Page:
The Beauty of Cask Beer



When I moved to Thornbridge, I hadn’t really had any real experience of producing cask beer. I came from a brewing background of mainly Germanic styles, which were filtered, carbonated and packaged in keg or bottle format. I naively thought that producing cask beer would be a doddle compared with the challenges of filtration, or the trials and tribulations of running a bottling line day in day out. One has to remember that at Thornbridge, we produce many beers in both casks and bottle format. It quickly became apparent to me that I needed a different approach for producing the same beer in cask and keg. After a few months, I thought it was best to minimise the hard lessons I would learn from experience and I decided to visit masters of the art – John Keeling and Derek Prentice at Fullers.

Without wanting to get too technical in this blog, the main things I found were key to making the best cask beer were:

– There is an optimum amount of yeast required to help the matrix form for beer to drop bright in the cask with the finings and the yeast count need to be as homogenous as possible throughout the beer. The approach to filtered beer is get the yeast count as low as possible prior to hitting the filter, if there is too low a yeast count in the cask it can result in beer which doesn’t drop bright.
– With bottle or keg beer, I always like to have a fair bit of residual gravity which works well with the carbonation. However if you have too much residual extract with cask beer, it can taste ‘fat’ and chewy in the mouth and it loses it drinkability. For example, we brew Jaipur in bottle with 0.5 plato more residual extract than cask. It’s a bit of a pain, adjusting the mash temp for every brew, but definitely worth it.
– The yeast we use for bottled beer is WLP 001 (supposedly the Sierra Nevada strain), which works great and produces a kind of ‘blank slate’ for the hops to shine. However, this yeast doesn’t suit cask beer in my opinion and results in beer with less character.  Investing in a traditional Yorkshire cask strain definitely gives a greater depth of flavour to our cask beers. Again, it’s another inconvenience, managing yet another yeast strain in the brewery, but something that we’re well used to now.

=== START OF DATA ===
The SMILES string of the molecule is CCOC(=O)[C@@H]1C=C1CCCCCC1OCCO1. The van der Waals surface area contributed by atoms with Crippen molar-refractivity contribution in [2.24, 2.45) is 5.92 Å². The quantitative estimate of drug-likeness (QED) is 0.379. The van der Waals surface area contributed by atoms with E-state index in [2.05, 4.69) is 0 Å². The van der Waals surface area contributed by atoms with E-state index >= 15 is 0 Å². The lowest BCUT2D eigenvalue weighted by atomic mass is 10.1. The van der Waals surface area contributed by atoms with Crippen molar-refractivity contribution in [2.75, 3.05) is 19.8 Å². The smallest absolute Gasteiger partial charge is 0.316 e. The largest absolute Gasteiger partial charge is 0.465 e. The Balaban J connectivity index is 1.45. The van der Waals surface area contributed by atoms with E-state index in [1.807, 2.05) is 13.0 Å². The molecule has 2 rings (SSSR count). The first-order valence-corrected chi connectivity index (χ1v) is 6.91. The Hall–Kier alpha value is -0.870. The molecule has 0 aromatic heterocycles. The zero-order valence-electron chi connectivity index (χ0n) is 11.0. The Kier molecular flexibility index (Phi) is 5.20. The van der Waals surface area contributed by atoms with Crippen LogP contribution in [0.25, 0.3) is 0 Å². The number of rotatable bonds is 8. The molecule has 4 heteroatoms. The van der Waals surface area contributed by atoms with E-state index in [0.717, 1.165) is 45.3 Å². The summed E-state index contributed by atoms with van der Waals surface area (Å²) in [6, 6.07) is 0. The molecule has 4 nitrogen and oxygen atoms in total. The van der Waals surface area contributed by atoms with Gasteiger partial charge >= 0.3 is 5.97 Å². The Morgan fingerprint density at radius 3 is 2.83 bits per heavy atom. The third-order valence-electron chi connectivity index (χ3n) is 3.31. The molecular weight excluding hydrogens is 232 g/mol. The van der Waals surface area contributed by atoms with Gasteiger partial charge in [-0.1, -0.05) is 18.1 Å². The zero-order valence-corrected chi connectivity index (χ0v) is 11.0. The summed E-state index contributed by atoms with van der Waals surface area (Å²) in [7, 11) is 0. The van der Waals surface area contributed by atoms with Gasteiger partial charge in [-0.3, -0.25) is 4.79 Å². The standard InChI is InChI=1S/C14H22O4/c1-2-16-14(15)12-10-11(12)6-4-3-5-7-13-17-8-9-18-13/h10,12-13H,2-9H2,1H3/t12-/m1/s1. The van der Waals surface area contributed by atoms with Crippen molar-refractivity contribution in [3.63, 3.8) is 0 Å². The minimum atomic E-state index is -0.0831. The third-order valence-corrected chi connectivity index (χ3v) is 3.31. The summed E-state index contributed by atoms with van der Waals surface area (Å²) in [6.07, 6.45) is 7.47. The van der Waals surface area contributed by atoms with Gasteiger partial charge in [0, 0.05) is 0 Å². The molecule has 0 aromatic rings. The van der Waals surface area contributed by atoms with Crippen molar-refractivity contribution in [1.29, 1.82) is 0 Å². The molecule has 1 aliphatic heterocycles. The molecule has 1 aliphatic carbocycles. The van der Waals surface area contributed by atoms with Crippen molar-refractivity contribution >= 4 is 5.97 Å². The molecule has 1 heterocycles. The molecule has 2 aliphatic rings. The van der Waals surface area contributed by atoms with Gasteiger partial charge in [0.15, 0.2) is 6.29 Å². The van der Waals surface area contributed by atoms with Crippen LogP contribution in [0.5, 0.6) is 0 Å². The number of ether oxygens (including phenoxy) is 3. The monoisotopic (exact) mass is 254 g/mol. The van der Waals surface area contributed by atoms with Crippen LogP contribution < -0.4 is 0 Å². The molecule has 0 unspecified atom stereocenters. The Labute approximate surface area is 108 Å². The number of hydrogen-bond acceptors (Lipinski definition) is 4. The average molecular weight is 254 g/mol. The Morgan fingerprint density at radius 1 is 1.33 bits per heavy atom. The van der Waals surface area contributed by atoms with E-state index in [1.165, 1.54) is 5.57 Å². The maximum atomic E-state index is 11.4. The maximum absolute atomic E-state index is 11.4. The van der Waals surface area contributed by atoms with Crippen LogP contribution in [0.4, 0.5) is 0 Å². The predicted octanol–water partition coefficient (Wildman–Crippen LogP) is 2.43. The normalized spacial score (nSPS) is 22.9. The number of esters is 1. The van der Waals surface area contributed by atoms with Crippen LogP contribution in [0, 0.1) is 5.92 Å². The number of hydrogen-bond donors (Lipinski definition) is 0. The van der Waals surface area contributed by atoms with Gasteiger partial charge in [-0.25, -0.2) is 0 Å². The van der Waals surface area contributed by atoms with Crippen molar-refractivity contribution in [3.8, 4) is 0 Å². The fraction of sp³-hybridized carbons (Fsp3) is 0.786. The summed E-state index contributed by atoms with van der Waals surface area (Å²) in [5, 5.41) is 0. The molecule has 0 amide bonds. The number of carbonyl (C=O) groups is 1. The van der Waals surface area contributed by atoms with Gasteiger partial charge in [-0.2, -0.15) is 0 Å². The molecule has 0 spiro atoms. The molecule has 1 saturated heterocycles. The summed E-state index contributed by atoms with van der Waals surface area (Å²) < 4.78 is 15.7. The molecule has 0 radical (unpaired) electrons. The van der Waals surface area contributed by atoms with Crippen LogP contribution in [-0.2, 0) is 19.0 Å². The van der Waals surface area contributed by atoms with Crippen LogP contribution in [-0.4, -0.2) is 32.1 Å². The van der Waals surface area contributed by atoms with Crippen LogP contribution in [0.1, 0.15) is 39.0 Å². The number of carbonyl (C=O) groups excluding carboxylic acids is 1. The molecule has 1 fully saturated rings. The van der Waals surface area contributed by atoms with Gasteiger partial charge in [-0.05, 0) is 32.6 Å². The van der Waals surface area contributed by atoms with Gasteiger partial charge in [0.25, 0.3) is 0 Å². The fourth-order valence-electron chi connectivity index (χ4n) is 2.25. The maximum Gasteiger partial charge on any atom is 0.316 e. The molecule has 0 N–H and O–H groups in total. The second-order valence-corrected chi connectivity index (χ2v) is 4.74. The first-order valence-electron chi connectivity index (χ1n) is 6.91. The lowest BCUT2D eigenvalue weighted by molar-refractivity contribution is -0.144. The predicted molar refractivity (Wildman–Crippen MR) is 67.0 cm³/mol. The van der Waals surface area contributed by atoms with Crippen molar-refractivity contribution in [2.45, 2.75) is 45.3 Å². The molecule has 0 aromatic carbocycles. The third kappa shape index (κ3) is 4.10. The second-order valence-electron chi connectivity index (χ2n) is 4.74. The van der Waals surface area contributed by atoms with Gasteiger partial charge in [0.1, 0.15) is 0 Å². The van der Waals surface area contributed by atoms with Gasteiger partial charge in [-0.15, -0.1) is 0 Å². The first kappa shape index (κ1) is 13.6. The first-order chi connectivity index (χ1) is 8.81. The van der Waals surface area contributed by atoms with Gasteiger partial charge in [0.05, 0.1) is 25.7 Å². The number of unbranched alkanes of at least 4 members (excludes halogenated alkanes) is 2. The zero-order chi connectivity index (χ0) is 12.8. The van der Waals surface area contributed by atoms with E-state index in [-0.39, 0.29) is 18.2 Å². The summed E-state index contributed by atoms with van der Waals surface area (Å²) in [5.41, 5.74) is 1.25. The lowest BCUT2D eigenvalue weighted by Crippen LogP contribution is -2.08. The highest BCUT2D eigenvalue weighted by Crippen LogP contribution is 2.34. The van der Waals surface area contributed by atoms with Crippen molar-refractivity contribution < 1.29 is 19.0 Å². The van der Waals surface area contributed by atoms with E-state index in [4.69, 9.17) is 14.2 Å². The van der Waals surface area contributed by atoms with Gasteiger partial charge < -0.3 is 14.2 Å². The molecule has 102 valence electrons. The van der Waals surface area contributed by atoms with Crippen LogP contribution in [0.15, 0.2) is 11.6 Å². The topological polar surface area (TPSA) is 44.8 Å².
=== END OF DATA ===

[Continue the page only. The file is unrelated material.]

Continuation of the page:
– Another well known cask brewer once told me that 90% of cask producers ferment their beer out completely, as this means it’s much easier for the pub manager to handle in the cellar. However, I feel that fermentable residual extract is absolutely vital to producing the best possible cask beer. You only need to look at the reputation Timothy Taylor’s have for quality and the stories of our lively their casks can be to realise this.

Cask beer, to me, is a quintessentially British phenomenon and something we should be really proud of as a brewing nation. I’m disheartened to read that some of the new ‘craft’ brewers on the block have decided to either drop cask beer from their range, or even decided to not produce it in the first place. Believe me, my life would be a lot easier if we were only producing keg and bottle, but I feel by not producing cask beer it would be disrespectful to our roots and initial success as a brewery. Last Christmas, a friend asked me what beers I had enjoyed over Chirstmas and he was surprised to hear I had spent a good few days enjoying several pints of Timmy Taylor’s Landlord from cask, in the local village pub, next to an open fire. I said to him ‘my friend, this is a good a drinking experience as you will ever get!’. I know, as do all of my brewers, that cask beer when brewed and cellared well, is simply unbeatable and the drinkability is untouchable.

A significant figure in US brewing wrote this to me in a e-mail recently:

‘In the US, the UK isn’t “sexy” right now – it’s not perceived as loud, young, local, new and different enough. No one talks about the GBBF here at all – it’s all about Copenhagen, etc. The best you can do, really, is to be the best version of yourself’.

I know what a difficult market the US is to crack, particularly when you’re up against the literally thousands of different IPAs now produced in the USA. Cask beer seems to attract a premium over there, which is the opposite of here in the UK. Despite this, I can’t remember a single story of anyone really enjoying cask beer in the States. Wouldn’t we better trying export cask to the US? Now getting it over there and tasting fresh is another story….


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Brewery News 2016



Given it’s the beginning of the year, I thought it was an opportune moment to let you know what myself and the rest of the brewing team are hoping to achieve in 2016.